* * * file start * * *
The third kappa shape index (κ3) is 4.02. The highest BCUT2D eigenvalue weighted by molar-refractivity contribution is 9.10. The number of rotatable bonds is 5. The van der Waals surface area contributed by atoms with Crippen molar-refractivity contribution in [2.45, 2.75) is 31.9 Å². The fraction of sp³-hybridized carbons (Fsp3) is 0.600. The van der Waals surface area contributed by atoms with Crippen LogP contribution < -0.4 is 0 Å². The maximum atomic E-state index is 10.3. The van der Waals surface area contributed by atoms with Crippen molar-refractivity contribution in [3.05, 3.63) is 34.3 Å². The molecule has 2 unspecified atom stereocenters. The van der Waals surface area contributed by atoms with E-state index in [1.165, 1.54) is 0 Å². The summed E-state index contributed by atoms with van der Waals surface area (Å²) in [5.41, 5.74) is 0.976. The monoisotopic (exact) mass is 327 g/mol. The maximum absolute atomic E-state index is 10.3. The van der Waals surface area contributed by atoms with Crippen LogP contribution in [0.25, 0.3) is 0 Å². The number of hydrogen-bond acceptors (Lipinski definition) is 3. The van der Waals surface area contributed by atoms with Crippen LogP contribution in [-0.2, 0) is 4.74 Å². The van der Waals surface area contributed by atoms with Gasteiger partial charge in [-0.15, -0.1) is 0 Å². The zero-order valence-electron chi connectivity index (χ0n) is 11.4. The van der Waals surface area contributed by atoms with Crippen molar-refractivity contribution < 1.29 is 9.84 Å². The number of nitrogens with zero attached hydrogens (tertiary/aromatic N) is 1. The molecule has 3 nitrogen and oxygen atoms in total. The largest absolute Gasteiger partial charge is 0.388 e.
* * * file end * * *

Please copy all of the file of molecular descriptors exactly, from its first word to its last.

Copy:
The third kappa shape index (κ3) is 4.02. The highest BCUT2D eigenvalue weighted by molar-refractivity contribution is 9.10. The number of rotatable bonds is 5. The van der Waals surface area contributed by atoms with Crippen molar-refractivity contribution in [2.45, 2.75) is 31.9 Å². The fraction of sp³-hybridized carbons (Fsp3) is 0.600. The van der Waals surface area contributed by atoms with Crippen LogP contribution < -0.4 is 0 Å². The maximum atomic E-state index is 10.3. The van der Waals surface area contributed by atoms with Crippen molar-refractivity contribution in [3.05, 3.63) is 34.3 Å². The molecule has 2 unspecified atom stereocenters. The van der Waals surface area contributed by atoms with E-state index in [1.165, 1.54) is 0 Å². The summed E-state index contributed by atoms with van der Waals surface area (Å²) in [5.41, 5.74) is 0.976. The monoisotopic (exact) mass is 327 g/mol. The maximum absolute atomic E-state index is 10.3. The van der Waals surface area contributed by atoms with Crippen LogP contribution in [0.25, 0.3) is 0 Å². The number of hydrogen-bond acceptors (Lipinski definition) is 3. The van der Waals surface area contributed by atoms with Crippen LogP contribution in [-0.2, 0) is 4.74 Å². The van der Waals surface area contributed by atoms with Gasteiger partial charge in [-0.15, -0.1) is 0 Å². The zero-order valence-electron chi connectivity index (χ0n) is 11.4. The van der Waals surface area contributed by atoms with Crippen molar-refractivity contribution < 1.29 is 9.84 Å². The number of nitrogens with zero attached hydrogens (tertiary/aromatic N) is 1. The molecule has 3 nitrogen and oxygen atoms in total. The largest absolute Gasteiger partial charge is 0.388 e.